Writer Wednesday: Rob Keeley

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On Wednesdays on social media, people use the hashtag #WriterWednesday to chat about all things author, book and writing, including authors promoting their own work. As we love to support self-published authors, we thought we’d join in and we will be featuring a UK self-published author every Wednesday on the website. This week, we met Rob Keeley to find out more…

Please tell us about yourself; when did you first become interested in writing?
I’ve loved reading and writing stories for almost as long as I can remember. Growing up as a disabled kid in the Eighties didn’t give you many opportunities to be creative, especially at special school where I seemed to do more drawing and colouring in than writing. Expectations of children in wheelchairs in those days did not seem to be particularly high. It took until Year Five for them to put me into full-time mainstream education, which was ludicrous. So retreating into fictional worlds became my escape. My imagination took me to places I couldn’t physically go.

Later, in sixth form, I worked as a volunteer classroom assistant one afternoon a week as part of the Community Project. I went into our local primary school to help young children with their reading and I.T., and would read the class a story at the end of the day. I loved seeing all those faces looking up at me, waiting to be transported to somewhere else as I had been. I think it was then I finally decided I wanted to be an author and in particular, a children’s author.

Do you remember the first story you ever wrote?
Yes, it was a sword and sorcery tale with a castle and a magic sword and knights (and these elements have oddly reappeared in my latest novel, of which more below)! I was seven when I wrote that first story and I wrote it lying face down on the hearthrug at home, in half an hour, during the time it took an episode of Fawlty Towers to play out on the TV. I did all the pictures in felt tip and then fastened the book together with so many staples it was barely possible to open it. Then I took it in to my Mum, who was making chicken casserole in the kitchen. She was my first reader.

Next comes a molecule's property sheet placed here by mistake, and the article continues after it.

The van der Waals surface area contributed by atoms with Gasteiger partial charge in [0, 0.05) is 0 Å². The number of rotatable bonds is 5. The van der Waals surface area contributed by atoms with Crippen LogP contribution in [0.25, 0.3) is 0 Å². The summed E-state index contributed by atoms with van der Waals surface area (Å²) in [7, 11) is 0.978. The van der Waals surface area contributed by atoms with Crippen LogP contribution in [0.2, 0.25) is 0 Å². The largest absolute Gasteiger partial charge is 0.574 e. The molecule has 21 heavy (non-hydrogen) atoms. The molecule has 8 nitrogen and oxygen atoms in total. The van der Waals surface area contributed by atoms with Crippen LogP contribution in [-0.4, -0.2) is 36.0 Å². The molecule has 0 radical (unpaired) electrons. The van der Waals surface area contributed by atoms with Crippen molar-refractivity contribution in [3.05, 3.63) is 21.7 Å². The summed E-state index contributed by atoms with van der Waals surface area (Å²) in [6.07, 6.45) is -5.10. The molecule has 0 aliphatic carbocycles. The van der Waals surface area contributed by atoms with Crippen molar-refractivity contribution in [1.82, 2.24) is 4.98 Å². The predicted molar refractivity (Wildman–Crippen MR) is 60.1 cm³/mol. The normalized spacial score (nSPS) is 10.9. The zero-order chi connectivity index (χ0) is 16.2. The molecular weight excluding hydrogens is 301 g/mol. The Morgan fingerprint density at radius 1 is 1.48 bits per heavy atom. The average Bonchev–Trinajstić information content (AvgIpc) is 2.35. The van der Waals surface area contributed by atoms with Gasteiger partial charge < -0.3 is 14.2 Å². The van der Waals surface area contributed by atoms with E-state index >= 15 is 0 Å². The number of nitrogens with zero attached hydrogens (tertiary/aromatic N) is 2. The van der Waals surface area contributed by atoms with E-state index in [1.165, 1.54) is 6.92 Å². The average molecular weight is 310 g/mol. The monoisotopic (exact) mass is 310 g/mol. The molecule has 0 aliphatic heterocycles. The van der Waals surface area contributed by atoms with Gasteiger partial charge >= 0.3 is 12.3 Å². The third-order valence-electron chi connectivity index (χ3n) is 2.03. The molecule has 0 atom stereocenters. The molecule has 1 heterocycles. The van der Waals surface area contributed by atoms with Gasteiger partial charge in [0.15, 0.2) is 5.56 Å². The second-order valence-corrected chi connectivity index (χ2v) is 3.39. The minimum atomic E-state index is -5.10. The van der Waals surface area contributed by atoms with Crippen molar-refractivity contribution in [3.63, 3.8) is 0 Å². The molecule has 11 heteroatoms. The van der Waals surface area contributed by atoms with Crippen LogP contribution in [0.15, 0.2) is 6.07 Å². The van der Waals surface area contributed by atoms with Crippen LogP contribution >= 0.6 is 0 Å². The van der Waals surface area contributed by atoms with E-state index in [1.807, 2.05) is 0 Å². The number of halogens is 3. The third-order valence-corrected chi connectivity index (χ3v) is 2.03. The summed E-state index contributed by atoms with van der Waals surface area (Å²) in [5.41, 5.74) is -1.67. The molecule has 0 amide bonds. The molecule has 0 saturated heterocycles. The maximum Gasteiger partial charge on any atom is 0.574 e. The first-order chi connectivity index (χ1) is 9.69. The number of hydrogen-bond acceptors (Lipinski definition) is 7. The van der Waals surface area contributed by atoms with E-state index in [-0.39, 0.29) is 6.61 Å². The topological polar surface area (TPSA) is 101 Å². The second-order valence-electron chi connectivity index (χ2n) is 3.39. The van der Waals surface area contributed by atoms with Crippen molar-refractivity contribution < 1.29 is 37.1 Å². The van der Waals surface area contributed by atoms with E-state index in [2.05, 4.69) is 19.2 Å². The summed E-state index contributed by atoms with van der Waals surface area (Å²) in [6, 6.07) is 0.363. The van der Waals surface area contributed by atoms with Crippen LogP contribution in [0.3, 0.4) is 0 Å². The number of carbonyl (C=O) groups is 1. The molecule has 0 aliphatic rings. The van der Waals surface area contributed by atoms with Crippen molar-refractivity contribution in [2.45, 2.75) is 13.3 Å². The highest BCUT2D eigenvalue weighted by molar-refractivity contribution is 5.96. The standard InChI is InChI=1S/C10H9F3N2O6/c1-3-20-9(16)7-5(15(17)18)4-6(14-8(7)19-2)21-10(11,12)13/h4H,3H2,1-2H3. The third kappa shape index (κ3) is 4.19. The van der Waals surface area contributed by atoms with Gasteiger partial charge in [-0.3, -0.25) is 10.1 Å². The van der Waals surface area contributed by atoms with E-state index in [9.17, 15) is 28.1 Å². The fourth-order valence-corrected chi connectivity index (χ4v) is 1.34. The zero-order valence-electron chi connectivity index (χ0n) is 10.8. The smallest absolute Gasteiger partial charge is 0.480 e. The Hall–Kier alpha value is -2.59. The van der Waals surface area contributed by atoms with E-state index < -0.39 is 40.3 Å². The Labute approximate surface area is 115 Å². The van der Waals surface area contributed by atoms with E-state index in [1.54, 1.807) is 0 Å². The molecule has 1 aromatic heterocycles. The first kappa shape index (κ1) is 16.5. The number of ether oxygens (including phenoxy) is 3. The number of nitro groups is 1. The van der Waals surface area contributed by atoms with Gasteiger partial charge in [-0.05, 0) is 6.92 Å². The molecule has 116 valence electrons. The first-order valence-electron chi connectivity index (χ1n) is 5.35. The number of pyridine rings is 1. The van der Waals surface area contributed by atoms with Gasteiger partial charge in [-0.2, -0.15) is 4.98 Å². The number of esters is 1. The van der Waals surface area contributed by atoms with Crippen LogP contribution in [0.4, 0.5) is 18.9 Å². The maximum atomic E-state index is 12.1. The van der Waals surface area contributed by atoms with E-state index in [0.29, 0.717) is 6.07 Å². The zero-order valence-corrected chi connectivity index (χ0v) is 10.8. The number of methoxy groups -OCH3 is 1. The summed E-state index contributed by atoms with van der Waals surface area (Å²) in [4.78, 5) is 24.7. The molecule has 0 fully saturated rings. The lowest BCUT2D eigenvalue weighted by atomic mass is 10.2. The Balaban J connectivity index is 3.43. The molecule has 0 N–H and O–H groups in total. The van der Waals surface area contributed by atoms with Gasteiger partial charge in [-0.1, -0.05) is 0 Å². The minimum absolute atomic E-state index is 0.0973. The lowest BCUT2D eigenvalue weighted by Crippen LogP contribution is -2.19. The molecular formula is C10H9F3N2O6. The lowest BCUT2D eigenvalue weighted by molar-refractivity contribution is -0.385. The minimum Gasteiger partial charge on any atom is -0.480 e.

What genre/genres do your books fall under?
I’m a marketing department’s nightmare, because I hate being labelled or categorised – probably a legacy of the special school days – or tied down to one particular genre. My first three short story collections for children, beginning with The Alien in the Garage, covered everything from sci-fi and fantasy to school story and family drama! But I don’t see why a book shouldn’t offer something for everyone. The more niche our marketing is, the more fragmented the popular audience becomes. After all, people telling stories around the fire in past centuries didn’t say: “This one’s for the hogwardens tonight.” All people of all ages would have sat and listened together. Nowadays, this approach ensures your book-buying audience is as wide as possible.

My current work is the Spirits series of ghost novels for the 8-12s, but they have adult appeal too, and have as much to do with fantasy, humour and the family as with horror. A literary agent who turned me down (and I’m still looking for one to accept me as a client – hint hint) told me I couldn’t mix fantasy, mystery and family situations. Which would be of great interest to the millions of Harry Potter fans worldwide.

What is your latest book called, what is it about and what was the inspiration behind the book?
It’s The Sword of the Spirit and it’s the third in the Spirits series, which began with Childish Spirits and The Spirit of London. It sees Ellie’s investigations into the spirit world reach a medieval castle, where she meets both a knight from the Middle Ages and the ghost of his old enemy. Archaeologists are trying to find a sword which the Church of those days believed had mystical powers. And that’s just the beginning of Ellie’s troubles. The book continues the story arc begun in the earlier novels, and Ellie’s actions set off a chain of events which will continue to the climax of the series.